Archives for posts with tag: banned books

In communities all across the country, challenges to published fiction and efforts to ban books that offend some readers have been mounted for decades.  The reasons vary.  But, in general, this wry definition of a “censor” is usually apt:  “A censor is someone who knows more than he thinks you ought to.” A piece in the Atlantic earlier this month poses the question: Who Should Decide What High School Kids Are Allowed to Read?

And how is a book to be fairly evaluated?  It’s worth noting that the strongest advocates for banning a given book very often have not read the book themselves.  They’ve read “the bad parts,” if anything.  J.D. Salinger’s classic coming-of-age novel has had a bad reputation ever since it was published, more than 60 years ago. Once, while I was teaching high school English, I found in the book room an unopened carton of the Salinger novel, ordered by another teacher and never used. So I brought the books to my classroom of college-level freshmen–but took care to explain that some people had, long ago, found the book objectionable. Therefore, if a student did not want to read the book for any reason, I would assign another book to that student. The next day one boy delivered to me a note from his mother. It read, “I do not want my Bobby reading that book Catch Her in the Rye.”

When it appeared in 1977, my first novel was welcomed with considerable praise from The New York Times, Kirkus Reviews, The Los Angeles Times, Rolling Stone, Newsday, and many others.  The American Library Association named HARD FEELINGS a Best Book of the Year for Young Adults.  Partly on that account, the novel was purchased by high school librarians from Bangor to San Diego.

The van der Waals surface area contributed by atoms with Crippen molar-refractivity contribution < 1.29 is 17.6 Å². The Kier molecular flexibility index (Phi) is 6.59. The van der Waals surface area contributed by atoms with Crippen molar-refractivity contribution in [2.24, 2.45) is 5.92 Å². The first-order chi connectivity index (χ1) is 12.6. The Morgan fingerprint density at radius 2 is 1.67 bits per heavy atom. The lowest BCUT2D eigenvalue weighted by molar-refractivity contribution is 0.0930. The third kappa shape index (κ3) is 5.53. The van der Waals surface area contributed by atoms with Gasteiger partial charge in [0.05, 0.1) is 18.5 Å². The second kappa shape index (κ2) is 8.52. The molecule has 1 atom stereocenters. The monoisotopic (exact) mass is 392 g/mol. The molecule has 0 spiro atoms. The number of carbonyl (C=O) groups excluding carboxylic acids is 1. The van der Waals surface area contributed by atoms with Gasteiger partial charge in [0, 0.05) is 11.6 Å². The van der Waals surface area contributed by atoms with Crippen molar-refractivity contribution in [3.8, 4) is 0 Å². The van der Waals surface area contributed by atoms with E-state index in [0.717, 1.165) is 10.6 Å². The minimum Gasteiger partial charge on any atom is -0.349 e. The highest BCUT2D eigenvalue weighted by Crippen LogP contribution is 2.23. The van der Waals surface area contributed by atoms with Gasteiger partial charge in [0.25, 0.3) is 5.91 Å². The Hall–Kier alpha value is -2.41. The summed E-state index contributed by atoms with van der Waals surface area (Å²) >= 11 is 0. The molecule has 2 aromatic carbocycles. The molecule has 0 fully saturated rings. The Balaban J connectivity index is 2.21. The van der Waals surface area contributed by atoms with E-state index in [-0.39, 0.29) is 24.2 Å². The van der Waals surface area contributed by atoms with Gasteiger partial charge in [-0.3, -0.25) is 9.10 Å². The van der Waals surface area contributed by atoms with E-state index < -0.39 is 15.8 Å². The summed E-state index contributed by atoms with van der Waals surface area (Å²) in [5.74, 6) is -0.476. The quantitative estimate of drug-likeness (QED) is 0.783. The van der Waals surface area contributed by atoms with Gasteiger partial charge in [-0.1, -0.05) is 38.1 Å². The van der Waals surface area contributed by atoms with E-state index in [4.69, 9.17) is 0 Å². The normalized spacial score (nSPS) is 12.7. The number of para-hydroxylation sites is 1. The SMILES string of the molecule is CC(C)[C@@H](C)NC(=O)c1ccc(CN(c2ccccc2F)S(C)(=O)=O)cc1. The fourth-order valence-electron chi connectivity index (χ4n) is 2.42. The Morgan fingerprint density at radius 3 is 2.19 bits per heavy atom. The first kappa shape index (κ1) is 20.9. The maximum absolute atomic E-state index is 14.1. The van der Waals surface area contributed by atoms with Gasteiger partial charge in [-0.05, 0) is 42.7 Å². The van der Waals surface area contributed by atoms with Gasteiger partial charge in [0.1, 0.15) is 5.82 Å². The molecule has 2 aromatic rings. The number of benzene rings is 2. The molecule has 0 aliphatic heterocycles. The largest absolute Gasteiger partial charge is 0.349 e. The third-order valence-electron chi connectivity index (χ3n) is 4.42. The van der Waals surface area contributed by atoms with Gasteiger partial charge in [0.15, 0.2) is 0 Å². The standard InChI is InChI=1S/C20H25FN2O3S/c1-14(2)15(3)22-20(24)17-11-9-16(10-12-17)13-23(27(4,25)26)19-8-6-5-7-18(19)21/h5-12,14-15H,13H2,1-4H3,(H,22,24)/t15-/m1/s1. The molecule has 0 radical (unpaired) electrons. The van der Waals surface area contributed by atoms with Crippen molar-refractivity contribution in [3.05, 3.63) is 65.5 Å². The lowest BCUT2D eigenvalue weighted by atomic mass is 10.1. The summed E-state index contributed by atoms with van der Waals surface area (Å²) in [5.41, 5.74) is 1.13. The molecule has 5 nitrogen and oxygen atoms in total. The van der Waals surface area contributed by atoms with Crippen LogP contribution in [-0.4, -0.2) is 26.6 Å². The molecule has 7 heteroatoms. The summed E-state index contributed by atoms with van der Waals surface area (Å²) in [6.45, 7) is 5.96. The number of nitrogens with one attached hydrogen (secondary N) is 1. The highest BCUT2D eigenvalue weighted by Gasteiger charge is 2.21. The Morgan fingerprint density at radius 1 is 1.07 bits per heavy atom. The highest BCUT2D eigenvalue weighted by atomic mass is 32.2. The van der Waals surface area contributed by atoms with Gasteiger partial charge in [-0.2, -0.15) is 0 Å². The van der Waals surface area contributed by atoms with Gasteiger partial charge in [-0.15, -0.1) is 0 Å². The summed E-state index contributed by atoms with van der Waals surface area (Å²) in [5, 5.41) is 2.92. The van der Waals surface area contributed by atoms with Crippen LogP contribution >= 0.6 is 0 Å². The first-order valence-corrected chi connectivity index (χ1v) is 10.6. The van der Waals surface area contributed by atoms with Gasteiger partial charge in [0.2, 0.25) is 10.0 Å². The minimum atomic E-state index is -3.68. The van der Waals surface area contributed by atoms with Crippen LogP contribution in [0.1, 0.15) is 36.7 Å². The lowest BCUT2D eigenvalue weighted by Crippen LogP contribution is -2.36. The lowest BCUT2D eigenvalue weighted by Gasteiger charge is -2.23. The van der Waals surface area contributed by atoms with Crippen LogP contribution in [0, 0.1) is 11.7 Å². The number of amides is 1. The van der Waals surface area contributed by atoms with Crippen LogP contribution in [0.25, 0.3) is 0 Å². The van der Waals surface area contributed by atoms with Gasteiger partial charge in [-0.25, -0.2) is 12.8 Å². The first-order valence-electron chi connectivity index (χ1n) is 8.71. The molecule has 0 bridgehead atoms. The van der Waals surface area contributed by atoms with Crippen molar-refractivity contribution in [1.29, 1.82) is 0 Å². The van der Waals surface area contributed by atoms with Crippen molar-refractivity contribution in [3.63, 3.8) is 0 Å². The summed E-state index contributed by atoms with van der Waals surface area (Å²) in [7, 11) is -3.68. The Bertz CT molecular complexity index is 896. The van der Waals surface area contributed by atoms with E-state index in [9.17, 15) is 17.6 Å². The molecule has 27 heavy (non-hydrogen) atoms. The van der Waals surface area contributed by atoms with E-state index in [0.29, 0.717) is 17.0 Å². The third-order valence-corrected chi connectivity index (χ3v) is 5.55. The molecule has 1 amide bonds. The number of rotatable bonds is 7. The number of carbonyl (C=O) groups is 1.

The book ran into trouble in those communities (like my own here in northern Vermont), where some parents raised objection to the frank, if humorous, treatment of adolescent sexuality and the exuberant proclivity among some teenagers for the use of profanity.  HARD FEELINGS weathered those local tempests well for the most part, although the novel is still on some banned book lists here and there.

With the release of POLLY AND THE ONE AND ONLY WORLD just weeks away, my publisher, Green Writers Press, and I anticipate the likelihood of similar challenges, though this time for different reasons.  The story is set in a much-diminished America called the Christian Protectorates. The new government, formed in the wake of devastating cataclysms that are not explained, is a stifling theocracy. The story’s villains, then, are fundamentalists afflicted by the delusions that may often be inspired by biblical history and mythology.  Involuntary servitude is legal, for example, while public libraries are not.

At the start of the novel, the Faith and Redemption Amendment has just become law.  By its mandate “all the heretics, apostates, and followers of false creeds anywhere in the Protectorates had 90 days to register for assignment to a ReBirthing facility or apply for bondservant status. Anyone who failed to comply with the FRA, citizen or outlier, would face arrest and exile, consignment to a work camp, or death.”  Polly, a witch by blood and practice, must either hide or seek safety in exile–or else face certain arrest and likely execution.  Needless to say, some readers are bound to be offended by the depiction of Christians as hateful oppressors—and also of witches as heroic figures.  So, if the book gets attention, I’m afraid we’re bound to meet with calls for banning, particularly in the schools. 

Which raises the question posed a few days ago in the Atlantic:  Who Should Decide What High School Kids Are Allowed to Read?  It’s a question worth pondering.